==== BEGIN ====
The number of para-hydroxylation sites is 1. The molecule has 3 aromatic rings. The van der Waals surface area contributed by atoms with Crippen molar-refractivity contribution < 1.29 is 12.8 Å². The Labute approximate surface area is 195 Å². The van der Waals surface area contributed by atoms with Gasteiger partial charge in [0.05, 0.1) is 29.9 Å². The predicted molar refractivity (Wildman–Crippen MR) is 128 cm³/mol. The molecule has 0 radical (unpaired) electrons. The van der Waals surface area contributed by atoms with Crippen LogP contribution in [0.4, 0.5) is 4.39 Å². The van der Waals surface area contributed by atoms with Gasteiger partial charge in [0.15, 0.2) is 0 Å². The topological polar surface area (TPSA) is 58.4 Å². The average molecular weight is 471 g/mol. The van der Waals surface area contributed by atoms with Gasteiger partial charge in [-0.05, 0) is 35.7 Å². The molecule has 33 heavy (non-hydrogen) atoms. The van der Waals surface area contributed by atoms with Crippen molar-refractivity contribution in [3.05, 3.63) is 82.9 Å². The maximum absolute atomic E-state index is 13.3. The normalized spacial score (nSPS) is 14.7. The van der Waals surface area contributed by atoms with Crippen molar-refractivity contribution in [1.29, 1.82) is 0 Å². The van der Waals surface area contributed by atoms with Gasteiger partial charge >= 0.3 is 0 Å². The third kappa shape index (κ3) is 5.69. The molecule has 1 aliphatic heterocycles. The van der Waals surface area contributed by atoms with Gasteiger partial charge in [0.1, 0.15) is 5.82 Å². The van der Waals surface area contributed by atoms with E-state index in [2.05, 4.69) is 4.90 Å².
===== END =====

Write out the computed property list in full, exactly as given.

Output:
The number of para-hydroxylation sites is 1. The molecule has 3 aromatic rings. The van der Waals surface area contributed by atoms with Crippen molar-refractivity contribution < 1.29 is 12.8 Å². The Labute approximate surface area is 195 Å². The van der Waals surface area contributed by atoms with Gasteiger partial charge in [0.05, 0.1) is 29.9 Å². The predicted molar refractivity (Wildman–Crippen MR) is 128 cm³/mol. The molecule has 0 radical (unpaired) electrons. The van der Waals surface area contributed by atoms with Crippen LogP contribution in [0.4, 0.5) is 4.39 Å². The van der Waals surface area contributed by atoms with Gasteiger partial charge in [0.15, 0.2) is 0 Å². The topological polar surface area (TPSA) is 58.4 Å². The average molecular weight is 471 g/mol. The van der Waals surface area contributed by atoms with Gasteiger partial charge in [-0.05, 0) is 35.7 Å². The molecule has 33 heavy (non-hydrogen) atoms. The van der Waals surface area contributed by atoms with Crippen molar-refractivity contribution in [3.05, 3.63) is 82.9 Å². The maximum absolute atomic E-state index is 13.3. The normalized spacial score (nSPS) is 14.7. The van der Waals surface area contributed by atoms with Crippen molar-refractivity contribution in [1.29, 1.82) is 0 Å². The van der Waals surface area contributed by atoms with Gasteiger partial charge >= 0.3 is 0 Å². The third kappa shape index (κ3) is 5.69. The molecule has 1 aliphatic heterocycles. The van der Waals surface area contributed by atoms with Gasteiger partial charge in [0.1, 0.15) is 5.82 Å². The van der Waals surface area contributed by atoms with E-state index in [2.05, 4.69) is 4.90 Å².